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Commonly Asked Questions About Senior Cats

By: Virginia Wells

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If a healthy cat's life span is 18 years, by definition geriatric status is attained when 75 percent of that life span has elapsed, or after 13 years of age. Some early geriatric cats are still doing very well at the age of 13 or 14 years while others are already beginning to show pronounced aging changes.

During your cat's senior years, you'll probably observe gradual or sudden changes in health and behavior. Your veterinarian will help determine whether these changes are due to illness, a reaction to medications, or the natural aging process.

Here are some questions that owners commonly ask about the health, habits and behavior of their older cats.

Question: How will medication affect my cat?

Answer: Medications can cause weight loss or gain, vomiting, depression, lethargy, loss of balance, increased thirst, drooling, shivering or other symptoms that mimic minor or major illness. Ask your veterinarian about common side effects of any medication prescribed for your cat. Be sure to tell him if your cat is already taking another drug, since a combination of drugs can cause side effects. If you think medication is having a negative effect on your cat, call your veterinarian for advice.

Q: Why is my cat gaining weight?

A: An aging cat gains weight more easily because of a slowing of metabolism due to hormonal changes. Your veterinarian can recommend food that is high in fiber and lower in fat, so that your cat is eating his accustomed amount of food, but fewer calories. As digestion worsens, she might do better with smaller, more frequent meals.

Conditions such as diabetes, arthritis, heart or liver problems also call for special nutritional plans. Changes in metabolism occur so they require less food. Cats, in general, have a more sedentary lifestyle, and older cats, specifically, are usually less active. Medications may also add extra girth.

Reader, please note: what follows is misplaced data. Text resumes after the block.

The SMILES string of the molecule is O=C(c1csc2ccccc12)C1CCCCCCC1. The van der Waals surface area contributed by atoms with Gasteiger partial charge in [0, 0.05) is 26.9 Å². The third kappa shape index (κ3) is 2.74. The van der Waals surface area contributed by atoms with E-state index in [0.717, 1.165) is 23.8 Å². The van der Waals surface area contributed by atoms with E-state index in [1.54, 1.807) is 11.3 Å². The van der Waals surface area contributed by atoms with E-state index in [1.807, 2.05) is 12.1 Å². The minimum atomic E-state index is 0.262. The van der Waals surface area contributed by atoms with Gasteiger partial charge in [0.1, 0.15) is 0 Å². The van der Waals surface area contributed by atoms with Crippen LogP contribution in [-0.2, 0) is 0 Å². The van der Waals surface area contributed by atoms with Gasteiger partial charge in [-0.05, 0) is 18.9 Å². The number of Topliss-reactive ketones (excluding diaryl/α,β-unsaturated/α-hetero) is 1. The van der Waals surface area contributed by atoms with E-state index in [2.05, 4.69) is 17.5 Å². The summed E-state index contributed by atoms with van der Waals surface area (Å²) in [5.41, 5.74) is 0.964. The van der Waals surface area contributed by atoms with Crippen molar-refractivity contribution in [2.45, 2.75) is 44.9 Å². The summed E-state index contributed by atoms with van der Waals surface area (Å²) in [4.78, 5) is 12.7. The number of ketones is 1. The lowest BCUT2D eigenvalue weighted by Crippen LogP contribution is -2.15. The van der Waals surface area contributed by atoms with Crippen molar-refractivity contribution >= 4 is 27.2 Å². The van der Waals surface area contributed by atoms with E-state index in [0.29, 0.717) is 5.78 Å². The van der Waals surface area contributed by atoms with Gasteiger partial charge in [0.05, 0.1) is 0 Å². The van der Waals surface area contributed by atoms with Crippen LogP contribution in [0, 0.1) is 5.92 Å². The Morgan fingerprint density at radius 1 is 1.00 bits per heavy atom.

The lack of exercise contributes to reduced muscle tone and strength, further adding to the potential of obesity. The aches and pains of old age may prevent your cat from moving as freely as she once did. She may have developed a touch of arthritis or stiffness in the joints. Play with your cat daily. You'll have to engage her in gentler activities than when she was young, but she still needs her exercise.

Q: Why is my cat losing weight?

A: Is she eating? Are her teeth strong and mouth and gums healthy? Is her neck arthritic? She won't eat if it's a painful process. Age or medications can reduce her senses of smell and taste, which, of course, decreases her appetite. Metabolic disorders and heart or liver trouble can cause weight loss, regardless of how much she eats.

The first visible signs of aging you may notice is that your cat's skin sags a little as his skin loses elasticity. His muscles will begin to atrophy resulting in weight loss. If your cat cannot smell or taste as well, he may not enjoy his food as much and may appear finicky. It may take more creativity on your part to provide him with food that he finds palatable.

Try feeding the cat a veterinary-prescribed diet in frequent, smaller meals. Feed on a little and often basis, dividing the daily food allowance into two to four small meals. Warm the food gently, to just below body temperature, and leave the food down for about 10 to 15 minutes and then remove it. Your pet is more likely to eat fresh food. Make sure your pet has a quiet, undisturbed place to eat his meals. If his memory or eyesight is failing, be sure to put his food and water bowls in the same place every day. To prevent strain on his aging spine, elevate the bowls to the level of his head.

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